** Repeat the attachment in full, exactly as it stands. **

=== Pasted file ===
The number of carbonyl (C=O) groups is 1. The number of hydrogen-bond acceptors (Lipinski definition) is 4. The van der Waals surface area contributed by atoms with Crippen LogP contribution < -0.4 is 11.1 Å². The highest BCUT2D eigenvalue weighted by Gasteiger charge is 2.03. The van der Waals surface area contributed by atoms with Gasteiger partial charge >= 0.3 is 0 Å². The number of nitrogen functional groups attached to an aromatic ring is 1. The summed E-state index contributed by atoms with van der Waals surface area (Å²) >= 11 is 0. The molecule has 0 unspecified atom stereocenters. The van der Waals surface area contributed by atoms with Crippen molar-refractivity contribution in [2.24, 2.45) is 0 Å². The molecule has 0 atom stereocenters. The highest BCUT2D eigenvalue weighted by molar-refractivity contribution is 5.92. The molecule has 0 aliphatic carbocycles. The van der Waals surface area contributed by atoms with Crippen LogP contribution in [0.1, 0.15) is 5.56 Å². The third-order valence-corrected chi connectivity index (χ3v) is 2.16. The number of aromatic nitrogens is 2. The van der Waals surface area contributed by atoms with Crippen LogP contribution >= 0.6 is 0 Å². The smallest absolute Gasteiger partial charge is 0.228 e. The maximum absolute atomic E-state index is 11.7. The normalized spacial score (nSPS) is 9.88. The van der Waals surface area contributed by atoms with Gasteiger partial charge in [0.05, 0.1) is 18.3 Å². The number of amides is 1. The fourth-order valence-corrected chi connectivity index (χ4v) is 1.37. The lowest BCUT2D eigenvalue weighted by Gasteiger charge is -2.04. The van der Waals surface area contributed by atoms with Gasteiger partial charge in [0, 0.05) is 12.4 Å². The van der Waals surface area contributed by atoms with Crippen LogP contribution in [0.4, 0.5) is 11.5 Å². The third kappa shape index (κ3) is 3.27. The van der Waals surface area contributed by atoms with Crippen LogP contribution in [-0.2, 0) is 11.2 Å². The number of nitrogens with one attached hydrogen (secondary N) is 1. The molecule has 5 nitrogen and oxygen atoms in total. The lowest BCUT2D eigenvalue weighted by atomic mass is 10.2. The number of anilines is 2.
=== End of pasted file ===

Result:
The number of carbonyl (C=O) groups is 1. The number of hydrogen-bond acceptors (Lipinski definition) is 4. The van der Waals surface area contributed by atoms with Crippen LogP contribution < -0.4 is 11.1 Å². The highest BCUT2D eigenvalue weighted by Gasteiger charge is 2.03. The van der Waals surface area contributed by atoms with Gasteiger partial charge >= 0.3 is 0 Å². The number of nitrogen functional groups attached to an aromatic ring is 1. The summed E-state index contributed by atoms with van der Waals surface area (Å²) >= 11 is 0. The molecule has 0 unspecified atom stereocenters. The van der Waals surface area contributed by atoms with Crippen molar-refractivity contribution in [2.24, 2.45) is 0 Å². The molecule has 0 atom stereocenters. The highest BCUT2D eigenvalue weighted by molar-refractivity contribution is 5.92. The molecule has 0 aliphatic carbocycles. The van der Waals surface area contributed by atoms with Crippen LogP contribution in [0.1, 0.15) is 5.56 Å². The third-order valence-corrected chi connectivity index (χ3v) is 2.16. The number of aromatic nitrogens is 2. The van der Waals surface area contributed by atoms with Crippen LogP contribution >= 0.6 is 0 Å². The smallest absolute Gasteiger partial charge is 0.228 e. The maximum absolute atomic E-state index is 11.7. The normalized spacial score (nSPS) is 9.88. The van der Waals surface area contributed by atoms with Gasteiger partial charge in [0.05, 0.1) is 18.3 Å². The number of amides is 1. The fourth-order valence-corrected chi connectivity index (χ4v) is 1.37. The lowest BCUT2D eigenvalue weighted by Gasteiger charge is -2.04. The van der Waals surface area contributed by atoms with Gasteiger partial charge in [0, 0.05) is 12.4 Å². The van der Waals surface area contributed by atoms with Crippen LogP contribution in [0.4, 0.5) is 11.5 Å². The third kappa shape index (κ3) is 3.27. The van der Waals surface area contributed by atoms with Crippen LogP contribution in [-0.2, 0) is 11.2 Å². The number of nitrogens with one attached hydrogen (secondary N) is 1. The molecule has 5 nitrogen and oxygen atoms in total. The lowest BCUT2D eigenvalue weighted by atomic mass is 10.2. The number of anilines is 2.